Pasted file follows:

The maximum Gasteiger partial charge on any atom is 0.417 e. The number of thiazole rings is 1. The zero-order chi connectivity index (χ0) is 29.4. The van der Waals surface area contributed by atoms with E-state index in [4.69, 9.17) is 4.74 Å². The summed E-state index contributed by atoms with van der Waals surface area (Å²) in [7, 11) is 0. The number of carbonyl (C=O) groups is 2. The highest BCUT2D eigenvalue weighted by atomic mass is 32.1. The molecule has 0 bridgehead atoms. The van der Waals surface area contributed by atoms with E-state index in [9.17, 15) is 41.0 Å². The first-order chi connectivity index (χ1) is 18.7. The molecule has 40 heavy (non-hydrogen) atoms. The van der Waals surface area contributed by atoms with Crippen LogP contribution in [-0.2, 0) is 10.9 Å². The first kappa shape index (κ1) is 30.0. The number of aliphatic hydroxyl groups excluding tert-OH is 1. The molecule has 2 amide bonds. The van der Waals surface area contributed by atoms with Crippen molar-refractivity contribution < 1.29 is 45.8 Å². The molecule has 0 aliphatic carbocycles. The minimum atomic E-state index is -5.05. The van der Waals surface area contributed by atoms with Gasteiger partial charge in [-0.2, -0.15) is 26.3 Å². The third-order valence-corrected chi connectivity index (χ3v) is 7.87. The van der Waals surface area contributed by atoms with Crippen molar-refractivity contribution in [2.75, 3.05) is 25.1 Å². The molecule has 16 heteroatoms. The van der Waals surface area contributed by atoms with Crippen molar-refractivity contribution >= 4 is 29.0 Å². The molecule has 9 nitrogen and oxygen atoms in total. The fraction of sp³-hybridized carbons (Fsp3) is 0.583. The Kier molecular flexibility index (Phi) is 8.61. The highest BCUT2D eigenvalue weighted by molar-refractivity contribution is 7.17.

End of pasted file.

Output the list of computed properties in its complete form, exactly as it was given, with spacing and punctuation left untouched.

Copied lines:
The maximum Gasteiger partial charge on any atom is 0.417 e. The number of thiazole rings is 1. The zero-order chi connectivity index (χ0) is 29.4. The van der Waals surface area contributed by atoms with E-state index in [4.69, 9.17) is 4.74 Å². The summed E-state index contributed by atoms with van der Waals surface area (Å²) in [7, 11) is 0. The number of carbonyl (C=O) groups is 2. The highest BCUT2D eigenvalue weighted by atomic mass is 32.1. The molecule has 0 bridgehead atoms. The van der Waals surface area contributed by atoms with E-state index in [9.17, 15) is 41.0 Å². The first-order chi connectivity index (χ1) is 18.7. The molecule has 40 heavy (non-hydrogen) atoms. The van der Waals surface area contributed by atoms with Crippen LogP contribution in [-0.2, 0) is 10.9 Å². The first kappa shape index (κ1) is 30.0. The number of aliphatic hydroxyl groups excluding tert-OH is 1. The molecule has 2 amide bonds. The van der Waals surface area contributed by atoms with Crippen molar-refractivity contribution < 1.29 is 45.8 Å². The molecule has 0 aliphatic carbocycles. The minimum atomic E-state index is -5.05. The van der Waals surface area contributed by atoms with Gasteiger partial charge in [-0.2, -0.15) is 26.3 Å². The third-order valence-corrected chi connectivity index (χ3v) is 7.87. The van der Waals surface area contributed by atoms with Crippen molar-refractivity contribution in [2.75, 3.05) is 25.1 Å². The molecule has 16 heteroatoms. The van der Waals surface area contributed by atoms with Crippen molar-refractivity contribution >= 4 is 29.0 Å². The molecule has 9 nitrogen and oxygen atoms in total. The fraction of sp³-hybridized carbons (Fsp3) is 0.583. The Kier molecular flexibility index (Phi) is 8.61. The highest BCUT2D eigenvalue weighted by molar-refractivity contribution is 7.17.